On October 11, Parents Defending Education emailed 47 state school board associations for comment on the NSBA’s September 29 letter (Hawaii and Washington DC are not members of NSBA, and Virginia & Louisiana had already made public statements). We asked all organizations the following questions:
- As the [state association] has not yet commented on the National School Board Association’s September 29 letter to President Biden that requested federal intervention in local school board issues – which likened civic participation to “domestic terrorism and hate crimes” and cited the Patriot Act – Parents Defending Education would like to know whether your organization was involved in the creation of this letter and whether you agree with its substance and tone. If not, have you contacted the NSBA to let them know?
- Can you please tell us how, going forward, your organization defines “intimidation,” harassment,” and “threat”?
- Finally, do you plan to report individuals in your state to the U.S. Department of Justice – or do you believe that concerns can be adequately managed by local and state law enforcement?
This list will be updated as responses are received.
As of October 18, 18 states have distanced themselves from the NSBA’s letter: Arkansas, Delaware, Florida, Georgia, Idaho, Kentucky, Louisiana, Mississippi, Missouri, Montana, New Hampshire, North Carolina, Pennsylvania, Tennessee, Texas, Virginia and Wyoming.
On October 18, California declined to respond.
Late last week the National School Boards Association (NSBA) issued a letter to President Joe Biden
requesting “Federal Assistance to Stop Threats and Acts of Violence Against Public School Children, Public School Board Members, and Other Public School District Officials and Educators.” The letter requests federal intervention of such incidents, suggesting some behavior could be hate crimes and domestic terrorism. In response to this letter, the U.S. Justice Department announced it was convening a task force, among other actions. The NSBA letter and the DOJ response have created a firestorm of comment in the media and on social media platforms.
AASB is extremely concerned about lack of civil discourse at board meetings and threats to public officials and school employees. We believe any criminal activity should be investigated by local law enforcement agencies; however, we do not believe there is a need for federal intervention at this juncture.
NSBA is a national association composed of state school board associations across the country. While the AASB is a member of NSBA, members were not consulted about the need for federal intervention nor are we aware of any state making that request. In fact, the letter is inconsistent with NSBA’s support for local control. The decision by NSBA to write this letter is not the first disagreement AASB has had with its national association. In fact, AASB is among at least a dozen states which are trying to impact essential changes in NSBA governance and policy. While AASB believes in working within the system for positive change and has been doing so for years, NSBA has been very slow to respond, so the AASB board is reevaluating the benefits of membership in NSBA. Alabama school leaders need a strong national voice and network, and if we believe that cannot be provided to you through membership in NSBA, AASB will explore other options.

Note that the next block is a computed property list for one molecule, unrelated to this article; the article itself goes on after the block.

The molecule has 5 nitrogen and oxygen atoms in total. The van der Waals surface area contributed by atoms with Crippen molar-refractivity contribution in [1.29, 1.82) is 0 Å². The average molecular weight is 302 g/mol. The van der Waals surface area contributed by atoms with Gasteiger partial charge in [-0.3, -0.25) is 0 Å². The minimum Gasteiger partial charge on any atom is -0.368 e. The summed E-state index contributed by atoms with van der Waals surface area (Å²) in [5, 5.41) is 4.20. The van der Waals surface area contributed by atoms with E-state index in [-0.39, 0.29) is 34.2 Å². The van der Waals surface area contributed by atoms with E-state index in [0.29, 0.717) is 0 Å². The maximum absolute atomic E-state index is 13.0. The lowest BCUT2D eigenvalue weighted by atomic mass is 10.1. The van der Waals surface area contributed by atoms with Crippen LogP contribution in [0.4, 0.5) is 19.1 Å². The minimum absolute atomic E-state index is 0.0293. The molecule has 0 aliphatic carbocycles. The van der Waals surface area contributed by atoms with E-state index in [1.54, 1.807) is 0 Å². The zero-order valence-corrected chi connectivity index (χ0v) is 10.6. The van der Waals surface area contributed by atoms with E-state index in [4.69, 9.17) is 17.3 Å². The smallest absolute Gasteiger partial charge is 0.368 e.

We thought it important our members not only know where AASB stands on the letter, but also that our
concerns go beyond this incident.
We know you are leading in challenging times. AASB supports you in the difficult decisions you must make. There is great community interest – and in some cases – disagreement — with those decisions, but it is best that these decisions be made in — and by — the community. We applaud you for providing valuable and dedicated service to your community
Alaska: no response
Arizona: no response
The Arkansas School Boards Association was not consulted by NSBA prior to the letter being sent and we disagree with much of the substance of the letter. School board meetings should be a place of communication, discourse and productive decision making for the betterment of students. Board meetings should be locally governed and unhindered by outside intervention until at such time the district requests assistance.
Districts define terms such as intimidation, harassment, and threat within the context of their own particular situations.
The Arkansas School Boards Association is member oriented and only provides assistance at the request of local districts. It is the decision of the local district whether or not to seek law enforcement assistance at the level they so choose.
On October 18, declined to respond.
Colorado: no response
Connecticut: no response
The DSBA has seen school board meeting protests, some of which have become quite impassioned, however we have received NO reports of violence or threats of violence toward school staff or school board members. The DSBA does NOT condone violence or threats of violence toward students, staff or board members. After consultation with the Governor’s office, the Public Health Department and the Delaware Department of Education the DSBA developed and issued guidance to school board presidents regarding how to best handle school board meeting protests, which included the ultimate use of LOCAL law enforcement if absolutely necessary. This guidance was issued prior to the NSBA September 29 2021 letter. The NSBA letter to President Biden was unnecessary and quite frankly not helpful.
The DSBA has communicated our concerns with the letter to the NSBA numerous times and in strong language. We have made it clear to the NSBA that:
1.) It was inappropriate for the NSBA to issue the September 29, 2021 letter to President Biden without first consulting with the DSBA, as well as other state school board associations. Had the DSBA been consulted prior to the letter’s release, we would NOT have allowed the DSBA to be associated with the letter and we would have asked that the language “On behalf of our state associations and more than 90,000 school board members who govern our country’s 14,000 local public school districts…” be changed to reflect that the DSBA does not support the letter and should not be generally included in it.